i visited Berkeley's Lawrence Hall of Science's exhibit on RACE: Are We so Different? on Saturday, March 27th. It was a beautiful day, and the view from the Hall was spectacular, looking out towards the Golden Gate bridge with the Marin Headlands on the right and San Francisco on the left. The fresh air blowing in from the Pacific was intoxicating!
i went with my friend eva marie, who is from sweden, and a friend of hers who is also a hospice nurse in san francisco. Some of our favorite parts of the exhibit included the Hapa Project, and the many video-taped interview with people of all perceived-races talking about their own experience with 'race' and their own process of relating to these experiences. Their voices, words and faces were memorable and quite remarkable really. I mean, it is remarkable to hear people talking cogently, with feeling but without rancor, about race in America.
you can link to the exhibit: here. The exhibit runs until May 2, 2010.
the exhibit made me feel good about the many attempts i've made on my blog to discuss my own experience of race, my mother's experience, and also to explore and learn more about the various ingredients that went into that stew.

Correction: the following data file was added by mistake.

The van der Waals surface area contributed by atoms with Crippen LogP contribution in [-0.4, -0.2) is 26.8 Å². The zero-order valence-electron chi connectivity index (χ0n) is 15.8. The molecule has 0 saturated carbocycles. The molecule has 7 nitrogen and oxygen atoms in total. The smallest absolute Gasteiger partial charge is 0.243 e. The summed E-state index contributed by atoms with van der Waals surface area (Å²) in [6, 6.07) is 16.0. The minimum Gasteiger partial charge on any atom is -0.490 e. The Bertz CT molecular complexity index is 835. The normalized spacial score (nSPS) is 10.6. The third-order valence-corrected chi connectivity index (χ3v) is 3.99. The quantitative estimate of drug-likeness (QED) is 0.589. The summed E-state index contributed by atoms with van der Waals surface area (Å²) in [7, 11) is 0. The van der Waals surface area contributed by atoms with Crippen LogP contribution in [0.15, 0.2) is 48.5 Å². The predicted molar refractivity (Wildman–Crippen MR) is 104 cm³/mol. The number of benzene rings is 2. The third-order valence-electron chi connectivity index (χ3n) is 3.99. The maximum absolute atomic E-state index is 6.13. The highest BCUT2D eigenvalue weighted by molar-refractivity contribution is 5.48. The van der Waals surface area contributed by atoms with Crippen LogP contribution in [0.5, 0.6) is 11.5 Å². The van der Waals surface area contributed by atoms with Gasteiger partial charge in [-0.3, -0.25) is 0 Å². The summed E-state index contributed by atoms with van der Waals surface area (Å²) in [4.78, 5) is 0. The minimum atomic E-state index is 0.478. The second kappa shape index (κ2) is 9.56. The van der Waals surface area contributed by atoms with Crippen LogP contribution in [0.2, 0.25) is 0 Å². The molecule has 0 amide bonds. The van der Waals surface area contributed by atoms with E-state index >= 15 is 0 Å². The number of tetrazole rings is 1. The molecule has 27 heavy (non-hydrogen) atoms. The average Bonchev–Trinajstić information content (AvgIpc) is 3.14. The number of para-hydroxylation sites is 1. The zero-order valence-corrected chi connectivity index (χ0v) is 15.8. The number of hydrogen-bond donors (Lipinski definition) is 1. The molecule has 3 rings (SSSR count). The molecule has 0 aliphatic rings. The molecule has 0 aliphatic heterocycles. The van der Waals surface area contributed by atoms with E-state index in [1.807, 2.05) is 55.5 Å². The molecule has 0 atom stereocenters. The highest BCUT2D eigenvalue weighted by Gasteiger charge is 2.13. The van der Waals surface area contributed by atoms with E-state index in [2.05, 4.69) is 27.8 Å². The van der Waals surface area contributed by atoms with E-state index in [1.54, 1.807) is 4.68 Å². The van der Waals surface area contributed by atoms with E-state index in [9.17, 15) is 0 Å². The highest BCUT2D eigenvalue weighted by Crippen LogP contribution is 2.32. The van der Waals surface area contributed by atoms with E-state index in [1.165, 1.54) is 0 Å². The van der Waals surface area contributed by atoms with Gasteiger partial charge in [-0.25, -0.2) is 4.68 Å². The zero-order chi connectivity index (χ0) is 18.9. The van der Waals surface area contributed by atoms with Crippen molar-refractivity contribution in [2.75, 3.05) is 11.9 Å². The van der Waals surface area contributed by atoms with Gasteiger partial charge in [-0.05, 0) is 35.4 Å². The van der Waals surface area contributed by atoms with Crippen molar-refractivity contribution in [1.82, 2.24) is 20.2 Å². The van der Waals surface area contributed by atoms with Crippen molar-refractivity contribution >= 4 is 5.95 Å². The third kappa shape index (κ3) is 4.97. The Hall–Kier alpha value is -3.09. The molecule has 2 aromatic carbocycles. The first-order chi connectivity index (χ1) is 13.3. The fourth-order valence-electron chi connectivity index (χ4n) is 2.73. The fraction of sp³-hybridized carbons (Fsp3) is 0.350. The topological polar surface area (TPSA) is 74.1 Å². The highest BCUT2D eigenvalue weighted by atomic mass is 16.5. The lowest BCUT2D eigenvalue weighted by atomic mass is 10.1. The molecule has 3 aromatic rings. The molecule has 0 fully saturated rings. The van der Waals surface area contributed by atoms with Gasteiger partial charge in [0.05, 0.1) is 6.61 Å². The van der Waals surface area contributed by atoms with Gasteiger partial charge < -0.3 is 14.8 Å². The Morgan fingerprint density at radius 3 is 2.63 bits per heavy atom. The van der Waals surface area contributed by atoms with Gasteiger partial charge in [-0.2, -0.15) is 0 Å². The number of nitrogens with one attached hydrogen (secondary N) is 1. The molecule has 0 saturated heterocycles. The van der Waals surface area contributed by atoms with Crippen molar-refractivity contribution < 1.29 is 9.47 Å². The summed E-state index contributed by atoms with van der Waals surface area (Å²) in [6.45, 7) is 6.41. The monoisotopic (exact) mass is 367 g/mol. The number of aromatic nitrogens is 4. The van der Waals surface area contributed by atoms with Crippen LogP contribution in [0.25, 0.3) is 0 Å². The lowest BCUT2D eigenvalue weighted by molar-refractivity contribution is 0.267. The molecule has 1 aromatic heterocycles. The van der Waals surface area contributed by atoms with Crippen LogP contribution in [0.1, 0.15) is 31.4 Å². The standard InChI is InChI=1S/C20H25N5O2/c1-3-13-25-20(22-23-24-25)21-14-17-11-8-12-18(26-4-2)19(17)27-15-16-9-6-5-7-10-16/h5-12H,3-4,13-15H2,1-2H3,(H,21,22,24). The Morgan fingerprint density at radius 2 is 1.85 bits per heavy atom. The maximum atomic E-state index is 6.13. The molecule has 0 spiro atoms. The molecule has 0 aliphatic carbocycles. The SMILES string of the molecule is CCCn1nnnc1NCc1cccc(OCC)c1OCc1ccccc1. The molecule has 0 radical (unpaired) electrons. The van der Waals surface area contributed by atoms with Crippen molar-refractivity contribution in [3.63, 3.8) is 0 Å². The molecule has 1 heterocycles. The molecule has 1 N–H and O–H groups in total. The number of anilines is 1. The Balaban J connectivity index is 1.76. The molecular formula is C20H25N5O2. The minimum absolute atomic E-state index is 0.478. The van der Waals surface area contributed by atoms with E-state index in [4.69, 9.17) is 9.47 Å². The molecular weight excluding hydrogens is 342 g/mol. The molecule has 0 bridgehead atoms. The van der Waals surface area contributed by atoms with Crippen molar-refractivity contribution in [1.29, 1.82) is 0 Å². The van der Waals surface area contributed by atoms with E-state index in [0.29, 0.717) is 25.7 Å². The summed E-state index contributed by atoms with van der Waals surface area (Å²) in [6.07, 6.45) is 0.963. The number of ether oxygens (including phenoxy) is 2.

the panelists on the exhibit were far more articulate than i could ever be, but basically they were saying that there are many principles, laws, practices and procedures that have had to come to the fore in our social evolution, but the real key to 'racial' harmony lies in personal connections. until people can share their personal experiences in a non-judgemental atmosphere, we won't be able to move forward. when people connect personally, so many of the various prejudices, fears, pre-conceptions and so forth fall away, or at least can become contextualized in a way that laws and policies will never achieve.